Rift Valley fever

A viral disease that is acute, causes fever in domestic animals (such as cattle, buffalo, sheep, goats, and camels) and humans, and is associated with mosquito-borne epidemics during years of heavy rainfall. Rift Valley fever is more deadly than West Nile virus.

Rift Valley fever has not occurred in the United States (through 2003). However, there has been concern that it could become permanently established in the US if it does enter the country. People with Rift Valley fever usually have flu-like symptoms but may develop complications such as kidney or liver disease. In outbreaks, the death rate has been about 15% for those seriously ill with Rift Valley fever.

Rift Valley fever is caused by the RVF virus. It is found mainly in regions of eastern and southern Africa where sheep and cattle are raised. RVF primarily affects livestock and can cause disease in a large number of domestic animals (a situation referred to as an “epizootic”). An RVF epizootic can lead to an epidemic among people exposed to animals with RFV. The most notable epizootic of RVF to date occurred in Kenya in 1950-1951 and resulted in the death of an estimated 100,000 sheep. The first epidemic of RVF in West Africa was reported in 1987.

Epizootics of RVF tend to occur during years in which there is heavy rainfall and localized flooding. The excessive rain allows mosquito eggs, usually of the genus Aedes, to hatch. The mosquito eggs are infected with the RVF virus, and the resulting mosquitoes transfer the virus to the livestock on which they feed. Once the livestock are infected, other species of mosquitoes can become infected from the animals and spread the disease.

People get RVF from the bites of mosquitoes. (In addition, it is possible that the virus can be transmitted by other biting insects.) People can also get the RVF by exposure to the blood or other body fluids of infected animals. This exposure may be in slaughtering or handling of infected animals or by touching contaminated meat during the preparation of food. Infection through aerosol transmission of RVF virus has resulted from contact with laboratory specimens containing the virus.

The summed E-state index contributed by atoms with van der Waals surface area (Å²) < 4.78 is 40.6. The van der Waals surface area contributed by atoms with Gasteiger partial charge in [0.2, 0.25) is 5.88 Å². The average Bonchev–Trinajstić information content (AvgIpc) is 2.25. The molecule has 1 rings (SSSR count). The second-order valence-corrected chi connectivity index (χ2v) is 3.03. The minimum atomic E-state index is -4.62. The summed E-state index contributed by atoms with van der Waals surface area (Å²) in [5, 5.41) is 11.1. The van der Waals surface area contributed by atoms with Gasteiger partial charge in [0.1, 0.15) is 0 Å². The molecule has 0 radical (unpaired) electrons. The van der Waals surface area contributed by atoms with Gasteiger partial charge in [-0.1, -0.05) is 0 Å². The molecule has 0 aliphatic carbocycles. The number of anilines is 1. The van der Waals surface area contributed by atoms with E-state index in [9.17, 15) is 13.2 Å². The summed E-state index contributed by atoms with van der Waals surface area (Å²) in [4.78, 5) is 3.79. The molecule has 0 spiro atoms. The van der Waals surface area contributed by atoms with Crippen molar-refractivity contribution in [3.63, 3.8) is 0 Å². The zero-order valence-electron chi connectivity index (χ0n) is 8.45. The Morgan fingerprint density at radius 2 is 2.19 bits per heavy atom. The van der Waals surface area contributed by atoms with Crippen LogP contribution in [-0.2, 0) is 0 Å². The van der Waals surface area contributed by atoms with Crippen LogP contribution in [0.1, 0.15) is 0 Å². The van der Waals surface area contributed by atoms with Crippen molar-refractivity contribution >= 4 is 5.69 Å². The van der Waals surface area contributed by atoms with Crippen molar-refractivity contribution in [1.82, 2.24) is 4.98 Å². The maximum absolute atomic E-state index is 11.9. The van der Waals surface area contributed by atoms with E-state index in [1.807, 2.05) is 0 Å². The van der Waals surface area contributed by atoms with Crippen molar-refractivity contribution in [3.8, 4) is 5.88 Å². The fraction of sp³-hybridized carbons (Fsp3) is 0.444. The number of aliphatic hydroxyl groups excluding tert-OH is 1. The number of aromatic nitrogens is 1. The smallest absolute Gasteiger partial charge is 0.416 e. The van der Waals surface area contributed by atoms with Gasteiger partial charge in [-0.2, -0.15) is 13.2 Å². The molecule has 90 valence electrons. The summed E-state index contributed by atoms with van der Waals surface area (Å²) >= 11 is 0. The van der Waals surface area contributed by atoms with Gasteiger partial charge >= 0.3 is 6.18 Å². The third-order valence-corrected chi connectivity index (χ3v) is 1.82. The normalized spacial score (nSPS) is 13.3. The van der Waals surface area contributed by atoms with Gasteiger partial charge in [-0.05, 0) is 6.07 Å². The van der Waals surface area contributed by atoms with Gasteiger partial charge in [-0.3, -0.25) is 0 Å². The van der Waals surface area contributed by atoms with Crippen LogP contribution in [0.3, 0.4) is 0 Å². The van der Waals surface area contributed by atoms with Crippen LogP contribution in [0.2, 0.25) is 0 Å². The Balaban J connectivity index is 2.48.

Most people with RVF have no symptoms or only a mild illness associated with fever and liver abnormalities. People with more serious symptoms usually experience fever, weakness, back pain, dizziness, and extreme weight loss at the onset of the illness. Typically, they recover within two days to one week after the onset of illness. But RFV can progress to hemorrhagic fever (bleeding which can lead to shock), encephalitis (inflammation of the brain which can cause headaches, seizures, or coma), and eye disease. About 1% of people infected with RVF die of the disease.

A common long-term complication of RVF involves the eye. It is due to inflammation of the retina (at the back of the eye), About 1-10% of affected patients suffer some permanent loss of vision.

There is no established treatment for RVF. Ribavirin, an antiviral drug, has shown promise in animal trials. Interferon, immune modulators, and convalescent-phase plasma may possibly help in the treatment of RVF.

Sleeping outdoors at night in regions where outbreaks occur risks exposure to mosquito vectors. Animal herdsmen, abattoir workers, and other individuals who work with animals in RVF-endemic areas (areas where the virus is present) have an increased risk of infection. Persons in high-risk professions, such as veterinarians and slaughterhouse workers, have an increased chance of contracting the virus from an infected animal.

International travelers increase their chances of getting the disease when they visit RVF-endemic locations during periods when sporadic cases or epidemics are occurring. To avoid RFV, the use of mosquito repellents and bednets is strongly recommended. Exposure to blood and tissues of animals that may be infected is taboo.

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